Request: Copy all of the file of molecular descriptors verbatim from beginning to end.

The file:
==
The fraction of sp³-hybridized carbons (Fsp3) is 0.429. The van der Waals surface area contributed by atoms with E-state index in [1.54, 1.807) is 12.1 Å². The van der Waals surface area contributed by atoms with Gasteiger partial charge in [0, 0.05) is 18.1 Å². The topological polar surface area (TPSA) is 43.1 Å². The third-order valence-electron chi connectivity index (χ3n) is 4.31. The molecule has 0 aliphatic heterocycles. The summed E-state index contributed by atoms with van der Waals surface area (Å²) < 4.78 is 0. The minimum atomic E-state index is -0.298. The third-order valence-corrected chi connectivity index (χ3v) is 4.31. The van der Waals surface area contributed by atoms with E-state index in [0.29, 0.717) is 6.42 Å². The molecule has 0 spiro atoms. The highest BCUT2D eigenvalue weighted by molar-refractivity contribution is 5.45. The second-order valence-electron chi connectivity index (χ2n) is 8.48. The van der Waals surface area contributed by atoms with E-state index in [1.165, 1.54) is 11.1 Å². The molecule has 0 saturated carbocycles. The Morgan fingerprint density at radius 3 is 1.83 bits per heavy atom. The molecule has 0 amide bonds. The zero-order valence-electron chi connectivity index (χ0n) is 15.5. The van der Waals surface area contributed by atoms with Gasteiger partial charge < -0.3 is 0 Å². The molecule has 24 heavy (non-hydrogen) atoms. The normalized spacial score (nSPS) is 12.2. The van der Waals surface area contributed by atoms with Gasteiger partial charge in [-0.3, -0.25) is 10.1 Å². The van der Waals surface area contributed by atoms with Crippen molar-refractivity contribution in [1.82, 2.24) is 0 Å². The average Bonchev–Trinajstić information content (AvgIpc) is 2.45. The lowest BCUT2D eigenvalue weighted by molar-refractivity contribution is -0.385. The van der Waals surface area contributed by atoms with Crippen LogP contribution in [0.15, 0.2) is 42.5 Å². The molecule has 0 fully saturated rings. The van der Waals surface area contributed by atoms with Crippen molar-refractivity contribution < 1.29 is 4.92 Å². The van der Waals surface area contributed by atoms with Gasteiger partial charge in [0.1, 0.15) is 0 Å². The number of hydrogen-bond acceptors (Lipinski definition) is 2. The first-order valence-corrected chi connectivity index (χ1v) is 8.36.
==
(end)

The fraction of sp³-hybridized carbons (Fsp3) is 0.429. The van der Waals surface area contributed by atoms with E-state index in [1.54, 1.807) is 12.1 Å². The van der Waals surface area contributed by atoms with Gasteiger partial charge in [0, 0.05) is 18.1 Å². The topological polar surface area (TPSA) is 43.1 Å². The third-order valence-electron chi connectivity index (χ3n) is 4.31. The molecule has 0 aliphatic heterocycles. The summed E-state index contributed by atoms with van der Waals surface area (Å²) < 4.78 is 0. The minimum atomic E-state index is -0.298. The third-order valence-corrected chi connectivity index (χ3v) is 4.31. The van der Waals surface area contributed by atoms with E-state index in [0.29, 0.717) is 6.42 Å². The molecule has 0 spiro atoms. The highest BCUT2D eigenvalue weighted by molar-refractivity contribution is 5.45. The second-order valence-electron chi connectivity index (χ2n) is 8.48. The van der Waals surface area contributed by atoms with E-state index in [1.165, 1.54) is 11.1 Å². The molecule has 0 saturated carbocycles. The Morgan fingerprint density at radius 3 is 1.83 bits per heavy atom. The molecule has 0 amide bonds. The zero-order valence-electron chi connectivity index (χ0n) is 15.5. The van der Waals surface area contributed by atoms with Gasteiger partial charge < -0.3 is 0 Å². The molecule has 24 heavy (non-hydrogen) atoms. The normalized spacial score (nSPS) is 12.2. The van der Waals surface area contributed by atoms with Gasteiger partial charge in [-0.3, -0.25) is 10.1 Å². The van der Waals surface area contributed by atoms with Crippen molar-refractivity contribution in [1.82, 2.24) is 0 Å². The average Bonchev–Trinajstić information content (AvgIpc) is 2.45. The lowest BCUT2D eigenvalue weighted by molar-refractivity contribution is -0.385. The van der Waals surface area contributed by atoms with Crippen LogP contribution in [0.15, 0.2) is 42.5 Å². The molecule has 0 fully saturated rings. The van der Waals surface area contributed by atoms with Crippen molar-refractivity contribution < 1.29 is 4.92 Å². The van der Waals surface area contributed by atoms with Gasteiger partial charge in [0.1, 0.15) is 0 Å². The number of hydrogen-bond acceptors (Lipinski definition) is 2. The first-order valence-corrected chi connectivity index (χ1v) is 8.36.